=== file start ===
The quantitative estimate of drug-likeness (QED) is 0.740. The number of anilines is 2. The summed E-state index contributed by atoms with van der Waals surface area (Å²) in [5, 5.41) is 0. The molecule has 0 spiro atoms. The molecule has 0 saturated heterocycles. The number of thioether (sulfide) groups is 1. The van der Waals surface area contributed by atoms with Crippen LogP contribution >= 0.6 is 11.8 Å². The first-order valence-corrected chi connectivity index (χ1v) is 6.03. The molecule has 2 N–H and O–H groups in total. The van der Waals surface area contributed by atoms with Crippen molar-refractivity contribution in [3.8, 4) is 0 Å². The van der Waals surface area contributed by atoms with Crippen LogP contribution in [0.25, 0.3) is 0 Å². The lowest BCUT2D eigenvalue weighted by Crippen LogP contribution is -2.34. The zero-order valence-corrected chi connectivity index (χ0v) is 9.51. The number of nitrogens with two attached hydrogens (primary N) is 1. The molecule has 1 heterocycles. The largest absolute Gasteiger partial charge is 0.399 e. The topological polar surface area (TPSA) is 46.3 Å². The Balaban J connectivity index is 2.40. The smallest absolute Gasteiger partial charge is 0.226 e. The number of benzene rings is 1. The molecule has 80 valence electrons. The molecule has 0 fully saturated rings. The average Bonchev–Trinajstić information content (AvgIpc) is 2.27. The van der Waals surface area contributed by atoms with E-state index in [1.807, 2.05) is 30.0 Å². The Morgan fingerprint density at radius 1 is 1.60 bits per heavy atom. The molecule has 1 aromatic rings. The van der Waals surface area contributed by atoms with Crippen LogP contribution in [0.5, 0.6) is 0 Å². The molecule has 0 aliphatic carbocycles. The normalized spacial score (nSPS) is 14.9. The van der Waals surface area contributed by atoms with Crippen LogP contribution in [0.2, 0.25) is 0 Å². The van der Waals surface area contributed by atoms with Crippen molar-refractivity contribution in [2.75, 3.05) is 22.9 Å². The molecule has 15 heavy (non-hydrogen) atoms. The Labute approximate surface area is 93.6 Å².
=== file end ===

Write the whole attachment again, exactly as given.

The quantitative estimate of drug-likeness (QED) is 0.740. The number of anilines is 2. The summed E-state index contributed by atoms with van der Waals surface area (Å²) in [5, 5.41) is 0. The molecule has 0 spiro atoms. The molecule has 0 saturated heterocycles. The number of thioether (sulfide) groups is 1. The van der Waals surface area contributed by atoms with Crippen LogP contribution >= 0.6 is 11.8 Å². The first-order valence-corrected chi connectivity index (χ1v) is 6.03. The molecule has 2 N–H and O–H groups in total. The van der Waals surface area contributed by atoms with Crippen molar-refractivity contribution in [3.8, 4) is 0 Å². The van der Waals surface area contributed by atoms with Crippen LogP contribution in [0.25, 0.3) is 0 Å². The lowest BCUT2D eigenvalue weighted by Crippen LogP contribution is -2.34. The zero-order valence-corrected chi connectivity index (χ0v) is 9.51. The number of nitrogens with two attached hydrogens (primary N) is 1. The molecule has 1 heterocycles. The largest absolute Gasteiger partial charge is 0.399 e. The topological polar surface area (TPSA) is 46.3 Å². The Balaban J connectivity index is 2.40. The smallest absolute Gasteiger partial charge is 0.226 e. The number of benzene rings is 1. The molecule has 80 valence electrons. The molecule has 0 fully saturated rings. The average Bonchev–Trinajstić information content (AvgIpc) is 2.27. The van der Waals surface area contributed by atoms with E-state index in [1.807, 2.05) is 30.0 Å². The Morgan fingerprint density at radius 1 is 1.60 bits per heavy atom. The molecule has 1 aromatic rings. The van der Waals surface area contributed by atoms with Crippen LogP contribution in [0.5, 0.6) is 0 Å². The molecule has 0 aliphatic carbocycles. The normalized spacial score (nSPS) is 14.9. The van der Waals surface area contributed by atoms with Crippen LogP contribution in [0.2, 0.25) is 0 Å². The van der Waals surface area contributed by atoms with Crippen molar-refractivity contribution in [2.75, 3.05) is 22.9 Å². The molecule has 15 heavy (non-hydrogen) atoms. The Labute approximate surface area is 93.6 Å².